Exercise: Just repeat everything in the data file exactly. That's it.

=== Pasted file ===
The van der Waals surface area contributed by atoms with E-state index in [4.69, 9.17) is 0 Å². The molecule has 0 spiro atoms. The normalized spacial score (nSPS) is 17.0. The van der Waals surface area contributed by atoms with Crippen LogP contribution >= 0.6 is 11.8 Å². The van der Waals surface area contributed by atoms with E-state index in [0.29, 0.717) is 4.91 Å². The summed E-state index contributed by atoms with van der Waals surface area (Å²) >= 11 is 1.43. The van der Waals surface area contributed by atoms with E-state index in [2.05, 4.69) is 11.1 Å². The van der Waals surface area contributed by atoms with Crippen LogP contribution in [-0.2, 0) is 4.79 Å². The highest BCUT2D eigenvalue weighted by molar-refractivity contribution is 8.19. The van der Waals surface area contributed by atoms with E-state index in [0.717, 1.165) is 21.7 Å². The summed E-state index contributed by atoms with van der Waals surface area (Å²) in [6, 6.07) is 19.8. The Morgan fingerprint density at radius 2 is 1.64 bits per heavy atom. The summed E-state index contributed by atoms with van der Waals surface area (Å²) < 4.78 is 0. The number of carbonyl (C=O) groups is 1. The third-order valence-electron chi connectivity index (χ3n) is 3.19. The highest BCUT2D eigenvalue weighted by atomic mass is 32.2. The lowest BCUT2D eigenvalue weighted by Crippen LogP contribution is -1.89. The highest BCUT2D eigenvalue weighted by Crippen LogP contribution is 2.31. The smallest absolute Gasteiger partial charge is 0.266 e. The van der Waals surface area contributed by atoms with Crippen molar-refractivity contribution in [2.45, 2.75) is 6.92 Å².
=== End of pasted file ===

The van der Waals surface area contributed by atoms with E-state index in [4.69, 9.17) is 0 Å². The molecule has 0 spiro atoms. The normalized spacial score (nSPS) is 17.0. The van der Waals surface area contributed by atoms with Crippen LogP contribution >= 0.6 is 11.8 Å². The van der Waals surface area contributed by atoms with E-state index in [0.29, 0.717) is 4.91 Å². The summed E-state index contributed by atoms with van der Waals surface area (Å²) >= 11 is 1.43. The van der Waals surface area contributed by atoms with E-state index in [2.05, 4.69) is 11.1 Å². The van der Waals surface area contributed by atoms with Crippen LogP contribution in [-0.2, 0) is 4.79 Å². The highest BCUT2D eigenvalue weighted by molar-refractivity contribution is 8.19. The van der Waals surface area contributed by atoms with E-state index in [0.717, 1.165) is 21.7 Å². The summed E-state index contributed by atoms with van der Waals surface area (Å²) in [6, 6.07) is 19.8. The Morgan fingerprint density at radius 2 is 1.64 bits per heavy atom. The summed E-state index contributed by atoms with van der Waals surface area (Å²) < 4.78 is 0. The number of carbonyl (C=O) groups is 1. The third-order valence-electron chi connectivity index (χ3n) is 3.19. The highest BCUT2D eigenvalue weighted by atomic mass is 32.2. The lowest BCUT2D eigenvalue weighted by Crippen LogP contribution is -1.89. The highest BCUT2D eigenvalue weighted by Crippen LogP contribution is 2.31. The smallest absolute Gasteiger partial charge is 0.266 e. The van der Waals surface area contributed by atoms with Crippen molar-refractivity contribution in [2.45, 2.75) is 6.92 Å².